This spring a packet of ‘Peppermint Stick’ Chard arrived with my seeds from Renee’s Garden. I didn’t think much about it, I just seeded them a flat along with everything else this spring. They were transplanted in the garden at the appropriate time and I completely forgot about them. Chard is one of those vegetables that gets forgotten with all the succulent lettuces and spinaches on the market. Yet it’s a perfect vegetable, able to withstand very severe cold and still produce bountiful leaves when the days heat up as well.
Not only is this variety a hardy vegetable to grow, it’s a showstopper as well. Look at those variegated pink and white stalks. They practically glow when you catch them out of the corner of your eye. Chard isn’t one of those vegetable that I grow a ton of, but there are always a few stands growing in a corner of the garden. This variety is quite lovely and is one I will keep growing year after year, even if it never graces my plate.
What is a vegetable you’d grow for beauty even if it didn’t produce fruit you liked?Filed under Around the Garden | Comments (3)
Last Thursday I plucked the first ripe tomato from the vine and popped it straight into my mouth. There was no saving to share with Mr Chiots, very selfish I know, but he doesn’t care since he doesn’t like tomatoes quite as much as I do.
This is a ‘Tess’s Land Race’ currant tomato, the same one that ripens first just about every year. I find that I enjoy this lovely variety until the big beefsteak tomatoes come on, then it’s simply too tedious to harvest the tiny tomatoes. I’ll pick them if I need something extra for a recipe, or if I want little tomatoes for a salad. But once the beefsteaks come on they are forgotten.
What tomato variety ripens first in your garden?Filed under Around the Garden | Comments (12)
“Summer afternoon—summer afternoon; to me those have always been the two most beautiful words in the English language.”
― Henry James
This weekend Mr Chiots and I are on vacation. We didn’t really go anywhere. Vermont was the original plan, but the thought of driving 10 hours in one weekend was too much, so we decided to enjoy the beauty in our own backyard. Friday was spent at a beach in Tenants Harbor with friends and yesterday we went down to Boothbay Harbor and Ocean Point. Today we will do whatever we like, perhaps head back down to Ocean Point with our walking shoes or bicycles, or maybe we’ll head down to Marshall Point Lighthouse.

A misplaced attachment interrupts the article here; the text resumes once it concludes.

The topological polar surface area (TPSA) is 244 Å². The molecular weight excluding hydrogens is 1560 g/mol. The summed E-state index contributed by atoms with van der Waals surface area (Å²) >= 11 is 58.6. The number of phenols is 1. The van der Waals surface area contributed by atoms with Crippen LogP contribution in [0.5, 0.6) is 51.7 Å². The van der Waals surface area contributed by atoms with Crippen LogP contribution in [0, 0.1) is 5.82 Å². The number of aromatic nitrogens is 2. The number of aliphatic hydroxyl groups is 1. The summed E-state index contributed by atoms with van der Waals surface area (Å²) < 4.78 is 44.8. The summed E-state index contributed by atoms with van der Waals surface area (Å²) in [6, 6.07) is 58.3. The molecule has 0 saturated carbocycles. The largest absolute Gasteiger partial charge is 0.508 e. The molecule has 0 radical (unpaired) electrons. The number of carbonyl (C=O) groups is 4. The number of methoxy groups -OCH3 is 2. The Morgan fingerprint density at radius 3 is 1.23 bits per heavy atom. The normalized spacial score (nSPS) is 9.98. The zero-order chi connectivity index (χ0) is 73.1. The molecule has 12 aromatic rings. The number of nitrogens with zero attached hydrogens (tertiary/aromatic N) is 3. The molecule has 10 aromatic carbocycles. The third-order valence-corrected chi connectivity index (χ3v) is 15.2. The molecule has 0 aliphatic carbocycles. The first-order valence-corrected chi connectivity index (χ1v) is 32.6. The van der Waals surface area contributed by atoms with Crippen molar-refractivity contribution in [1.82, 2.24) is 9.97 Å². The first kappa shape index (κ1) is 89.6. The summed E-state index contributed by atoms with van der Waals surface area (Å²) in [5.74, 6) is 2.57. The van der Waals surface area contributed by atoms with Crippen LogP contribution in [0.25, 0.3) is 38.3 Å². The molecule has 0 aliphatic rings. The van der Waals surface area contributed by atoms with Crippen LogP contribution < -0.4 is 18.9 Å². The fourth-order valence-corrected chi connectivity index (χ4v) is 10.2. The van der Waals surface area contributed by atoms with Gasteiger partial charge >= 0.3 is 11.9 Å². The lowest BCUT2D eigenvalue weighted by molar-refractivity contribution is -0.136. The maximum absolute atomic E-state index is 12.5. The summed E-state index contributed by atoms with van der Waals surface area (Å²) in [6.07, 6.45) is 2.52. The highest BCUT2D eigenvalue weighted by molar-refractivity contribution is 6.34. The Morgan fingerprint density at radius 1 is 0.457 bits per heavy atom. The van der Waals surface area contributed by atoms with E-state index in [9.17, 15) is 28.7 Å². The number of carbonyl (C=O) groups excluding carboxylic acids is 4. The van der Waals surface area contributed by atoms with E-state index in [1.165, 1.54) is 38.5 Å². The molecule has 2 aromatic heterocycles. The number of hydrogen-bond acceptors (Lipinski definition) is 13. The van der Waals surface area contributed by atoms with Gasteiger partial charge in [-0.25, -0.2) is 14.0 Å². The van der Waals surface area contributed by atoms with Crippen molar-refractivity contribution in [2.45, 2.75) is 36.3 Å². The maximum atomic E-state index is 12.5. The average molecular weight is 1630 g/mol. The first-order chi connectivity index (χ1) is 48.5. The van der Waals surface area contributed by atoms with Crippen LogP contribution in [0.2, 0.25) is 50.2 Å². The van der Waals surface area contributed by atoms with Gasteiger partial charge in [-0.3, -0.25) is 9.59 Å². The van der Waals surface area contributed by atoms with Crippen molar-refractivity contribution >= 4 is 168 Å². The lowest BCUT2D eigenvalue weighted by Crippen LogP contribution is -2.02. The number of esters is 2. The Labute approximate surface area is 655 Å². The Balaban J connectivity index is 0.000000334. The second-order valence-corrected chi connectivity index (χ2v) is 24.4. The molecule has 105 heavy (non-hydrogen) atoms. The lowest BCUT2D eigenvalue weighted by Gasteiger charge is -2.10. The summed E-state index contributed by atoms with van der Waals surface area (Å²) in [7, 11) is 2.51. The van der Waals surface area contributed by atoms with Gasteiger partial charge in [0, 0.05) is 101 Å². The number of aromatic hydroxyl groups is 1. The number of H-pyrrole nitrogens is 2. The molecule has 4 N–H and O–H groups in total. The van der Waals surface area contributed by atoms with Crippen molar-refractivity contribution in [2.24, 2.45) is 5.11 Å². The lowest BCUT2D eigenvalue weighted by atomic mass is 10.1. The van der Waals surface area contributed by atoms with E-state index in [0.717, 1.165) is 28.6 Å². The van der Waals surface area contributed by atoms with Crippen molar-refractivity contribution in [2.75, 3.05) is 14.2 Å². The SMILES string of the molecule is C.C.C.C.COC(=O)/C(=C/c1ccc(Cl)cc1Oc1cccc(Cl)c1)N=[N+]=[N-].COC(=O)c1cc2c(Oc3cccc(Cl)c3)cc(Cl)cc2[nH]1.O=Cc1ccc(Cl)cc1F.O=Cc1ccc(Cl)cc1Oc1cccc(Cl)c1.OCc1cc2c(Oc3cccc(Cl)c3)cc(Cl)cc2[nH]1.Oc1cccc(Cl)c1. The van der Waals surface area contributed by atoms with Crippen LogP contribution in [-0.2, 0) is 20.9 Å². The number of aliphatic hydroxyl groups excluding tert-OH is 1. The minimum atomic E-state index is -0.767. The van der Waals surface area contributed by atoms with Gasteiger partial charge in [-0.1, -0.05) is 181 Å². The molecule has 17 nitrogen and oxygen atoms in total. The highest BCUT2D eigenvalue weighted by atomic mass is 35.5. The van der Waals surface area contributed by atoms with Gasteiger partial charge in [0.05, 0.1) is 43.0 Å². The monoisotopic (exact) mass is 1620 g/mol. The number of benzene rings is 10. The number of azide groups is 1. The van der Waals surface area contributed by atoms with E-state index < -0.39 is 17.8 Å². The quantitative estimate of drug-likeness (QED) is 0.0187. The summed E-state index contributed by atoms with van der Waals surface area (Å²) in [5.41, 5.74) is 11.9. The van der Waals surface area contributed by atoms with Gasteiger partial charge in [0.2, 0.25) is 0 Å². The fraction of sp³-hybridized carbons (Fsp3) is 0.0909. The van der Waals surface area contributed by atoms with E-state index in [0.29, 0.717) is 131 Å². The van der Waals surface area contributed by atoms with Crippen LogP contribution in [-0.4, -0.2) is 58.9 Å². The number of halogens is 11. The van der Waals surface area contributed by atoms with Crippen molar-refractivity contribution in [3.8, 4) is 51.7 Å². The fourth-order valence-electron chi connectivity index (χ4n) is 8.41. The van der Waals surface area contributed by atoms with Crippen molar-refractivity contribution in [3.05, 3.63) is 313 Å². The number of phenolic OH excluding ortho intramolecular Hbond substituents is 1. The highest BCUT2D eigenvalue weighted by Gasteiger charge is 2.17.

I have mentioned before how much I LOVE living in an area where there are distinct seasons. Summer is so much sweeter because there is a long, cold winter. I’m trying to soak up as much summer as I can while it’s here, making the most of my time in the garden and making the most of the lovely place we live. In the past week I’ve spent time sitting at the edge of the ocean on three separate occasions, it’s wonderful to live so close to the sea.
Do you have any vacation plans this summer? Will you be staying at home or traveling?Filed under Travel | Comments (3)
I was sitting by the potager last night and realized all the colors in this space work in perfect harmony. It was a rather fortunate thing since it wasn’t planned. Some of the flowers were planted, many self seeded and came up of their volition in the spot of their choosing.
The colors range from purple to light pink with varying shades of white and chartreuse mixed in. Overall they combine beautifully. This garden is filled with dill, carrots left to bloom, onion blossoms, ‘Limelight’ hydrangeas, various colors of hollyhocks, bee balm, catmint, Italian pink flowering oregano, thyme, purple cabbage, red lettuces bolting to bloom, tarragon and a few other colorful beauties.
It’s a happy accident indeed, I couldn’t have achieved a better combination if I had tried. Sometimes not trying and allowing the garden to do what it wants ends up being the best in the end.
What’s your favorite color combination in the garden?Filed under Around the House | Comment (1)
I used to have hand trowels that I loved, then I got this hand hoe from Johnny’s Seeds. It’s now my favorite tool, pretty much the only one I use. It works for pretty much any gardening task and I love that it has a sharp blade that can be used for cutting roots and hoeing. It can also be used as a trowel to dig planting holes.
I find myself always reaching for this tool and finally decided that with the size of my garden I needed to purchase a few more. Last week two shiny new ones arrived. I now have one to keep up by the main garden behind the garage, one to keep by the back door, and one to keep by the front door as well.
Do you have a favorite hand tool?Filed under Around the Garden | Comments (3)